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Michigan religious freedom bill gets hearing as court hears gay marriage arguments

american flag and lgbt flag
Flickr user Praveen
flickr http://michrad.io/1LXrdJM

On the same day the U.S. Supreme Court heard arguments over same-sex marriage, state lawmakers took testimony on a bill that could shape how some businesses react to the court’s ruling.

State Sen. Mike Shirkey, R-Clarklake, introduced the Michigan Religious Freedom Restoration Act (RFRA). He says Senate Bill 4 would simply protect religious practices against government interference.

  “Michigan RFRA is not a license to discriminate,” he told the Senate Judiciary Committee. “In fact, it is far from a license to do anything other than have the basis to defend oneself against government action interfering with one’s closely held religious beliefs.”

Shirkey admits people have tried to use similar laws to discriminate. But he says those attempts never hold up in court.

“The improper use of RFRA – and it can be improperly used – as a grounds to discriminate has a clear and undeniable history. In over 20 years of federal and many states’ experience with RFRA laws, in exactly 100 percent of the cases where RFRA was used to defend an individual’s effort to discriminate it has failed without exception.”

The bill is similar to legislation that recently sparked heated controversy in Indiana. A number of businesses and local chambers of commerce in Michigan worry the same could happen here. They wrote letters to Michigan lawmakers Tuesday urging them not to adopt the legislation.

State Sen. Steve Bieda, D-Warren,  is the top Democrat on the Senate Judiciary Committee. He says it’s unwise to take up the bill – especially after the backlash in Indiana.

“The fact that we’re taking it up is kind of akin to somebody that watches somebody pick up a live wire and then they get fried. And then, after that person drops dead into a burnt crisp, they decide to do the same thing. It wouldn’t make sense for us to do this,” Bieda said before the hearing.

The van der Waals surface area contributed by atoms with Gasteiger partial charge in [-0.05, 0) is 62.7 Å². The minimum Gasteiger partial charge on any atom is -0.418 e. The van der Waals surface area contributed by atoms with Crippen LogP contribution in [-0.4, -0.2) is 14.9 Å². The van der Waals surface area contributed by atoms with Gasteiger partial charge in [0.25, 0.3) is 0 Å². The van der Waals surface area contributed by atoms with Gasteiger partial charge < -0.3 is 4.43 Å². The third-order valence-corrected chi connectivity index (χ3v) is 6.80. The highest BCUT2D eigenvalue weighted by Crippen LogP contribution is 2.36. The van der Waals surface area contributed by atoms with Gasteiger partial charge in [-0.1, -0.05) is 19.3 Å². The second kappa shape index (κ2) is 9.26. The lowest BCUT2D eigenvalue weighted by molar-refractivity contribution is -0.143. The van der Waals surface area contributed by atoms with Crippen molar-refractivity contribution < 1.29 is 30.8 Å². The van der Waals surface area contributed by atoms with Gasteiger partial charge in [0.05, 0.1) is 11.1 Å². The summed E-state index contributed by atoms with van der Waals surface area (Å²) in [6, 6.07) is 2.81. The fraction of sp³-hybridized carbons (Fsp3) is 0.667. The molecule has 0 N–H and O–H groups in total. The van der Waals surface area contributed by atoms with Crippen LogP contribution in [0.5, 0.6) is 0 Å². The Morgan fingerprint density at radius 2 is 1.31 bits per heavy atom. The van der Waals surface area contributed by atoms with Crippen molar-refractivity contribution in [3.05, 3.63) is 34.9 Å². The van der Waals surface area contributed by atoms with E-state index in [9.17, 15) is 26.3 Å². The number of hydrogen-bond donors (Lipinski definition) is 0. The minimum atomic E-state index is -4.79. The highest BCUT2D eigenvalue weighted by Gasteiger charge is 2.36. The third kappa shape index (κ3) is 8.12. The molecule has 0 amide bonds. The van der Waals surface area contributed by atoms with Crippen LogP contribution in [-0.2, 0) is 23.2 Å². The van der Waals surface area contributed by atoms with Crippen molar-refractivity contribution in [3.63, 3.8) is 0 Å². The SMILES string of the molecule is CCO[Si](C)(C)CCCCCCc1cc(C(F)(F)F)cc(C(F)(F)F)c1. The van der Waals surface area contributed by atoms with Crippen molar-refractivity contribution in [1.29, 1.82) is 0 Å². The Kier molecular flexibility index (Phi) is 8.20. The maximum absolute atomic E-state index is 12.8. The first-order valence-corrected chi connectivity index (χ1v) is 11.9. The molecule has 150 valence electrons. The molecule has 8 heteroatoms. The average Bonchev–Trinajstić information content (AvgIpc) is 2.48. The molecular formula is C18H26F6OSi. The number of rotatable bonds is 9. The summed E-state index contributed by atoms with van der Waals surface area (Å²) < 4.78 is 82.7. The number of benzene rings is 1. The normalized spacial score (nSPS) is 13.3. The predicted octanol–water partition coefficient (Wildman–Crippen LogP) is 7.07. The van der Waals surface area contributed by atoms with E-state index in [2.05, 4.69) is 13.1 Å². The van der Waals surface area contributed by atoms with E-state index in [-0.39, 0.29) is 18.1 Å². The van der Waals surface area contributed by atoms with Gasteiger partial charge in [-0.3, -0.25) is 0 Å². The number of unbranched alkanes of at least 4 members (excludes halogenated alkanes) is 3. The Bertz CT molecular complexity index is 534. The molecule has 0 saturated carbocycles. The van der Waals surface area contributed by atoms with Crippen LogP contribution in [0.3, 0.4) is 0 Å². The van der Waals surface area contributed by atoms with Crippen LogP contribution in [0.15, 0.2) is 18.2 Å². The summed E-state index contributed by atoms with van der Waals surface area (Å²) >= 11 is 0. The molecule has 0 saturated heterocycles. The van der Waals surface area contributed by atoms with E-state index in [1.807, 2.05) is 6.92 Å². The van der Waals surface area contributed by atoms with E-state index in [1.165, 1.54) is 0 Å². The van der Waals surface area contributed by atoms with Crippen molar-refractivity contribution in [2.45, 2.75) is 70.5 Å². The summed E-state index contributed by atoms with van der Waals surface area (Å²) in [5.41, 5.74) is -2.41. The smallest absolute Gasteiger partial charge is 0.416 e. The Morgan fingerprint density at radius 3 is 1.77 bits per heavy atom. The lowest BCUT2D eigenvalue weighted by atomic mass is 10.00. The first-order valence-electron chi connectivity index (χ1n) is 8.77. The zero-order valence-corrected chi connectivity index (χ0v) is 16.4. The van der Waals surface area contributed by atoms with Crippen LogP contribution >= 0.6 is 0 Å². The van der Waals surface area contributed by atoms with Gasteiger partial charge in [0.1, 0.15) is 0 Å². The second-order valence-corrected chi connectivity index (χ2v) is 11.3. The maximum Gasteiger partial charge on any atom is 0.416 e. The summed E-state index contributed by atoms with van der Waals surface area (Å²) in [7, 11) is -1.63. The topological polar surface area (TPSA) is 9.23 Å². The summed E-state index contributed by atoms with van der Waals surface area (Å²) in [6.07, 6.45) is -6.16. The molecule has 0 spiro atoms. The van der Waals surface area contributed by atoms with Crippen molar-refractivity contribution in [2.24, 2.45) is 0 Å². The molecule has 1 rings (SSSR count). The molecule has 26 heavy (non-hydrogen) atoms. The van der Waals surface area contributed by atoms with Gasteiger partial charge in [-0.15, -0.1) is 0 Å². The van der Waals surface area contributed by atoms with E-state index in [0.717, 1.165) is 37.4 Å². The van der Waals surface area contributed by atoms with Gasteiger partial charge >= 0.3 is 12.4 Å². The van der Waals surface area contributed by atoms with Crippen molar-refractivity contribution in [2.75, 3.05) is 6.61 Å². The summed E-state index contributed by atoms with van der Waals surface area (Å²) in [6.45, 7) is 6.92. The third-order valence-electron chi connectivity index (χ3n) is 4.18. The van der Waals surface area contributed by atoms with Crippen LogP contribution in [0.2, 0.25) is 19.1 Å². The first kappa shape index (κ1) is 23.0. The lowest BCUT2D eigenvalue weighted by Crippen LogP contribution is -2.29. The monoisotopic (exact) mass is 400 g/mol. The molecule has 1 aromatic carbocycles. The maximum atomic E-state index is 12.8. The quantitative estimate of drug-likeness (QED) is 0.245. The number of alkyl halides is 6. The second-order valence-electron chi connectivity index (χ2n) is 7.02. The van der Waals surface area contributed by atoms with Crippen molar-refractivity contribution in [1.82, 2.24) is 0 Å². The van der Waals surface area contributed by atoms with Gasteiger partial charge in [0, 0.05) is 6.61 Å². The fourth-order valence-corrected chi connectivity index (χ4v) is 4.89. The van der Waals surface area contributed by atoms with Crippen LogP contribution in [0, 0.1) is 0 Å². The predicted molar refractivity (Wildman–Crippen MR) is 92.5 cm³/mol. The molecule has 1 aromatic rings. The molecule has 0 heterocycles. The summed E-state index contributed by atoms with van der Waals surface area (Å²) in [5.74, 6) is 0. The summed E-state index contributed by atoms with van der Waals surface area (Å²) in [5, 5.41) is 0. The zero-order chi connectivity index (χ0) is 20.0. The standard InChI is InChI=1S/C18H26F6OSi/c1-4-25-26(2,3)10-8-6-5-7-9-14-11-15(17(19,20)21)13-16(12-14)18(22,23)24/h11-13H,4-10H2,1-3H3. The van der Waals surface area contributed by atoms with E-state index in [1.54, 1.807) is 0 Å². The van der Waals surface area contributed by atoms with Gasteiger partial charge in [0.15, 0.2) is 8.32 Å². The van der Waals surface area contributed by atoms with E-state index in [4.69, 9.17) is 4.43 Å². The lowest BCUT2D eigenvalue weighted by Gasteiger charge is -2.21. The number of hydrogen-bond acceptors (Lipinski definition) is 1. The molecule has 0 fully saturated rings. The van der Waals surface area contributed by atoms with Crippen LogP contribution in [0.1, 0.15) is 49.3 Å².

There were plenty of empty seats in what was expected to be a packed committee room. Some speculated many people rallying outside the U.S. Supreme Court would have otherwise been in Lansing.

Jami Contreras of Oak Park says she and her wife Krista decided against traveling to Washington so they could share their story.

“Unfortunately we can’t be in D.C. with friends in celebrating progress for the country,” she said. “Instead, we’re here making sure our state doesn’t move backwards.”

The Contreras family was recently in the news when a metro Detroit pediatrician refused to treat their six-day-old daughter because they are a same-sex couple, citing religious beliefs. They fear the bill would give businesses more power to discriminate against families like theirs.

“We are not asking for special treatment,” said Krista Contreras. “Not at all. We are simply asking to let our daughter grow up in a state that respects and protects her rights just as much as everyone else’s.”

It appears the Michigan RFRA may already be stalled. Gov. Rick Snyder has vowed to veto the bill if it reaches his desk without including LGBT civil rights protections. And Sen. Jones says Senate Majority Leader Arlan Meekhof, R-West Olive, has asked him not to take a committee vote on the bill.